Most states and even some universities offer LRAPs to student loan borrowers who live in certain areas or work in specific occupations. Some common jobs that often qualify include doctors and nurses, dentists, pharmacists, veterinarians and teachers.

If you’re eligible, an LRAP could pay off thousands of dollars of your student loans for you. You might also explore companies that offer a student loan matching benefit, especially if you’re open to changing your job.

This outside assistance could go a long way toward paying off your private student loan debt.

5. Find ways to increase your income and decrease your spending

Outside of help from your lender or loan assistance programs, you can use strategies to conquer your private student loan debt on your own.

A great first step is to sit down and come up with a budget. Write down your monthly income and expenses, and root out areas where you could spend less. If you can cut down on spending, you might have more room in your budget for extra student loan payments to speed you way out of debt.

Of course, creating a savings habit will only take you so far, especially if you’re working with a limited income — so you should also focus your efforts on increasing your income.

Maybe you could further your education and gain the skills you need for a higher-paying job. Or perhaps you could find ways to get a promotion and pay raise at your current workplace.

And beyond boosting your main salary, consider side hustles for extra cash. From driving for Lyft to doing jobs for TaskRabbit to freelancing on Upwork, there are lots of possibilities for making extra money.

All this hustling might require sacrifice in other areas of your life; still, it could be worth the extra effort to get out from under the shadow of student debt.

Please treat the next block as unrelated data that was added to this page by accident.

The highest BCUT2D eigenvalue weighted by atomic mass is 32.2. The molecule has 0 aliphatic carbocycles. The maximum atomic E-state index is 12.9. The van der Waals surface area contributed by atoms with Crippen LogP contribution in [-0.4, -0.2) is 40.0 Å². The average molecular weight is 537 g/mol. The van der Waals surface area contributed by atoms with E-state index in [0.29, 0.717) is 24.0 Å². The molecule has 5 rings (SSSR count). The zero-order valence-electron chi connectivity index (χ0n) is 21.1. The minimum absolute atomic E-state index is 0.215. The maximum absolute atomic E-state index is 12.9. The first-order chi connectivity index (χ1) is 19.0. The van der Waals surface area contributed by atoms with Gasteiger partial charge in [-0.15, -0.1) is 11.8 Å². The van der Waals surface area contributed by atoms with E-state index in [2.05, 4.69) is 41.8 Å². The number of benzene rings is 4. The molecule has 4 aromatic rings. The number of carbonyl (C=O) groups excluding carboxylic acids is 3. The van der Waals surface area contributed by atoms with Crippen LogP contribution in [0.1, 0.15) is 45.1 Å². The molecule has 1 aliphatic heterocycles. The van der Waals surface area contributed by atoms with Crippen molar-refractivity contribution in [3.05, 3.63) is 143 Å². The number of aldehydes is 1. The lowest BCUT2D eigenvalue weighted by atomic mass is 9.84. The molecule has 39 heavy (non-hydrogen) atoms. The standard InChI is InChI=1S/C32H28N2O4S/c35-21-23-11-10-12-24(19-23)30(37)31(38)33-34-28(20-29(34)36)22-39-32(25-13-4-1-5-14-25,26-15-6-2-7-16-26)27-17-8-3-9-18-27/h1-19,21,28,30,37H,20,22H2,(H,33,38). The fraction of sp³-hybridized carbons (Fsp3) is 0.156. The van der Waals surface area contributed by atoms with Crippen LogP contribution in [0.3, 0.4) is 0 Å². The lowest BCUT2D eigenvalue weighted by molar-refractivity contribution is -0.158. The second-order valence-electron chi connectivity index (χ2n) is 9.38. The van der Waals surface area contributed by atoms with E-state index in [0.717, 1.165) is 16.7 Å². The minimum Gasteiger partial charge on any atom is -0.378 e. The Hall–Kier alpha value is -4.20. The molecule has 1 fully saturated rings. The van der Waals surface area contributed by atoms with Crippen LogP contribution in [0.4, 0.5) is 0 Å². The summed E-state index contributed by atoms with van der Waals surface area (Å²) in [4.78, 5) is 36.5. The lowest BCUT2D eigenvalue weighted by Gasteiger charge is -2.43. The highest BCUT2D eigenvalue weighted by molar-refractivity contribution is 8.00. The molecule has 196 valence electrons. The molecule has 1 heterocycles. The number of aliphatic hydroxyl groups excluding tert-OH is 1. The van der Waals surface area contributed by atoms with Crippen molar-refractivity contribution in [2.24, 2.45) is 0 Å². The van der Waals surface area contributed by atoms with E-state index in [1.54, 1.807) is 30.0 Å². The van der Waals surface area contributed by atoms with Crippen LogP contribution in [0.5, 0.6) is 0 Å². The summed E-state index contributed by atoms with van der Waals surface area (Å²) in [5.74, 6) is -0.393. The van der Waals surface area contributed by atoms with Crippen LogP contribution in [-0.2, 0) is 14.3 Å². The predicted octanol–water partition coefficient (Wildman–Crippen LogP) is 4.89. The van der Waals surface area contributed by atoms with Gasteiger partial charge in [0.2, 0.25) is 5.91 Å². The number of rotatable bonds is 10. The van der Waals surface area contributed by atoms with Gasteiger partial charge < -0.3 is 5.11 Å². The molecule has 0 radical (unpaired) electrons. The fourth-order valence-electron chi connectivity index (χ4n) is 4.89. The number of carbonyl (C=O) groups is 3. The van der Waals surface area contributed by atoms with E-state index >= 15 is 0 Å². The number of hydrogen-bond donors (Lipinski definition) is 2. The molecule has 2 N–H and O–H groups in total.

6. Consider bankruptcy as a last resort

Discharging student loans in bankruptcy is rare, but not impossible. If you can prove your student loans present severe financial hardship, you might be able to get them wiped away in Chapter 7 or Chapter 13 bankruptcy.

Of course, declaring bankruptcy can take a long time, destroy your credit and cost you thousands in legal fees— it’s a route that’s really only for those in serious financial straits.

If you are considering bankruptcy, try to speak with a student loan lawyer first so you understand exactly how it could affect your student debt. In some cases you may be able to find low-cost or even free legal aid.

Learn how to lower private student loan payments and avoid default

When if comes to federal loans, you can almost always trim your monthly payments with an income-driven plan or similar strategy. But if you’re trying to figure out how to lower private student loan payments, you could be stuck with the repayment plan you agreed to in the beginning.

Sill, it’s worth checking your contract for additional options, as well as asking your lender about forbearance or adjusted payments. And if you can qualify for refinancing, it could be a savvy way to restructure your debt.

Whatever you do, don’t wait to deal with your student loan situation, especially if you’re struggling to pay your bills. Ignoring the problem could just cause your loans to fall into delinquency or even default, which could make a bad situation worse.

So if you feel like you can’t pay your private student loans, be proactive about finding a solution that works for you.

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Rebecca Safier